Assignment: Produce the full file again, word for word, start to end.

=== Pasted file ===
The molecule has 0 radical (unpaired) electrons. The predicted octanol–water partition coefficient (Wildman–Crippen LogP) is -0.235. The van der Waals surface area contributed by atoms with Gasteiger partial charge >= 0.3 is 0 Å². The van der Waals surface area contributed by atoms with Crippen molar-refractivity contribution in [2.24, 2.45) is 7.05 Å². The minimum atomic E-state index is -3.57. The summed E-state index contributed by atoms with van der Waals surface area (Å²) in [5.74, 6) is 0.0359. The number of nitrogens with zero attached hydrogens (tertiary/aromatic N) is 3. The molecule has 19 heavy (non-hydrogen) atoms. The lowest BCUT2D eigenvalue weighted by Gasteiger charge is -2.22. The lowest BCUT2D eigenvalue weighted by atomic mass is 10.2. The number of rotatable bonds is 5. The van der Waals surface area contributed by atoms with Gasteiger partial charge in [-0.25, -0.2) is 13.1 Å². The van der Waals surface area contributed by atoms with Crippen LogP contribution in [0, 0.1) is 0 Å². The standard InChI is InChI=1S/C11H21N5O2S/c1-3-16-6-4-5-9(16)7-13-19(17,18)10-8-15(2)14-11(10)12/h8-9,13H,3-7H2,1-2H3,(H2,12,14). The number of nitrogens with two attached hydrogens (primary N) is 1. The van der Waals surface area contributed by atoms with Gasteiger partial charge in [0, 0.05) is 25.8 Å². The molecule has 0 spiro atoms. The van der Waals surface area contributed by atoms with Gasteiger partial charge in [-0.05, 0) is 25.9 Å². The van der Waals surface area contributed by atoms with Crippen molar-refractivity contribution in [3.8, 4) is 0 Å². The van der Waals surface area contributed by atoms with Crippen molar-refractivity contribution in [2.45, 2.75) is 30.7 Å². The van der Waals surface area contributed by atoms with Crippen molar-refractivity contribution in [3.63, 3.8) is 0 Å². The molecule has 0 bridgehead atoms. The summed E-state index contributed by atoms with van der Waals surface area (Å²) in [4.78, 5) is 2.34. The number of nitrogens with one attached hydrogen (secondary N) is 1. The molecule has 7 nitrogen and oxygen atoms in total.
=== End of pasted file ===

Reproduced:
The molecule has 0 radical (unpaired) electrons. The predicted octanol–water partition coefficient (Wildman–Crippen LogP) is -0.235. The van der Waals surface area contributed by atoms with Gasteiger partial charge >= 0.3 is 0 Å². The van der Waals surface area contributed by atoms with Crippen molar-refractivity contribution in [2.24, 2.45) is 7.05 Å². The minimum atomic E-state index is -3.57. The summed E-state index contributed by atoms with van der Waals surface area (Å²) in [5.74, 6) is 0.0359. The number of nitrogens with zero attached hydrogens (tertiary/aromatic N) is 3. The molecule has 19 heavy (non-hydrogen) atoms. The lowest BCUT2D eigenvalue weighted by Gasteiger charge is -2.22. The lowest BCUT2D eigenvalue weighted by atomic mass is 10.2. The number of rotatable bonds is 5. The van der Waals surface area contributed by atoms with Gasteiger partial charge in [-0.25, -0.2) is 13.1 Å². The van der Waals surface area contributed by atoms with Crippen LogP contribution in [0, 0.1) is 0 Å². The standard InChI is InChI=1S/C11H21N5O2S/c1-3-16-6-4-5-9(16)7-13-19(17,18)10-8-15(2)14-11(10)12/h8-9,13H,3-7H2,1-2H3,(H2,12,14). The number of nitrogens with two attached hydrogens (primary N) is 1. The van der Waals surface area contributed by atoms with Gasteiger partial charge in [0, 0.05) is 25.8 Å². The molecule has 0 spiro atoms. The van der Waals surface area contributed by atoms with Gasteiger partial charge in [-0.05, 0) is 25.9 Å². The van der Waals surface area contributed by atoms with Crippen molar-refractivity contribution in [3.8, 4) is 0 Å². The van der Waals surface area contributed by atoms with Crippen molar-refractivity contribution in [2.45, 2.75) is 30.7 Å². The van der Waals surface area contributed by atoms with Crippen molar-refractivity contribution in [3.63, 3.8) is 0 Å². The molecule has 0 bridgehead atoms. The summed E-state index contributed by atoms with van der Waals surface area (Å²) in [4.78, 5) is 2.34. The number of nitrogens with one attached hydrogen (secondary N) is 1. The molecule has 7 nitrogen and oxygen atoms in total.